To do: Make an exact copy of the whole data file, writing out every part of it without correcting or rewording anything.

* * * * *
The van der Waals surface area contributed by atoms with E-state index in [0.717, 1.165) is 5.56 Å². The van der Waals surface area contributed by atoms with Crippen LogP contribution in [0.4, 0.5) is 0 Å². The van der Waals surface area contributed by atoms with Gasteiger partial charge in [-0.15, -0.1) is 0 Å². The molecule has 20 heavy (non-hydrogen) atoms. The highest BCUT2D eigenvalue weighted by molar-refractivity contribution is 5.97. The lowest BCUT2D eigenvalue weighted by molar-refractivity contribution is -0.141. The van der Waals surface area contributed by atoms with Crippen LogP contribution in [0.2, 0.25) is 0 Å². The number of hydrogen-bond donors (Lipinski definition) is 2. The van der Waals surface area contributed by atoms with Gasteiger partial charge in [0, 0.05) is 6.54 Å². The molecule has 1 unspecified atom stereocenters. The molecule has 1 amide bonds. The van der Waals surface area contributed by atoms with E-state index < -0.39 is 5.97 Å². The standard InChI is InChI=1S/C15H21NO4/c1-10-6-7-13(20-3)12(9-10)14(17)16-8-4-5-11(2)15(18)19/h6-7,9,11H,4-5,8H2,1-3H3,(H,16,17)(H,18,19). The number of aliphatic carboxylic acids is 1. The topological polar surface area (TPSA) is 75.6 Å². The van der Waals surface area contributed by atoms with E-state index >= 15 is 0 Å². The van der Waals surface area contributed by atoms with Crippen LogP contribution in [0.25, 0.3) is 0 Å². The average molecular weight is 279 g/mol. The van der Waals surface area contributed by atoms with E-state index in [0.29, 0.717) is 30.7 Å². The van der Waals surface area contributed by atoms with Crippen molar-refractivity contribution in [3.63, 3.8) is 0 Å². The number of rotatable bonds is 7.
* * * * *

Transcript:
The van der Waals surface area contributed by atoms with E-state index in [0.717, 1.165) is 5.56 Å². The van der Waals surface area contributed by atoms with Crippen LogP contribution in [0.4, 0.5) is 0 Å². The van der Waals surface area contributed by atoms with Gasteiger partial charge in [-0.15, -0.1) is 0 Å². The molecule has 20 heavy (non-hydrogen) atoms. The highest BCUT2D eigenvalue weighted by molar-refractivity contribution is 5.97. The lowest BCUT2D eigenvalue weighted by molar-refractivity contribution is -0.141. The van der Waals surface area contributed by atoms with Crippen LogP contribution in [0.2, 0.25) is 0 Å². The number of hydrogen-bond donors (Lipinski definition) is 2. The van der Waals surface area contributed by atoms with Gasteiger partial charge in [0, 0.05) is 6.54 Å². The molecule has 1 unspecified atom stereocenters. The molecule has 1 amide bonds. The van der Waals surface area contributed by atoms with E-state index < -0.39 is 5.97 Å². The standard InChI is InChI=1S/C15H21NO4/c1-10-6-7-13(20-3)12(9-10)14(17)16-8-4-5-11(2)15(18)19/h6-7,9,11H,4-5,8H2,1-3H3,(H,16,17)(H,18,19). The number of aliphatic carboxylic acids is 1. The topological polar surface area (TPSA) is 75.6 Å². The van der Waals surface area contributed by atoms with E-state index >= 15 is 0 Å². The van der Waals surface area contributed by atoms with Crippen LogP contribution in [0.25, 0.3) is 0 Å². The average molecular weight is 279 g/mol. The van der Waals surface area contributed by atoms with E-state index in [0.29, 0.717) is 30.7 Å². The van der Waals surface area contributed by atoms with Crippen molar-refractivity contribution in [3.63, 3.8) is 0 Å². The number of rotatable bonds is 7.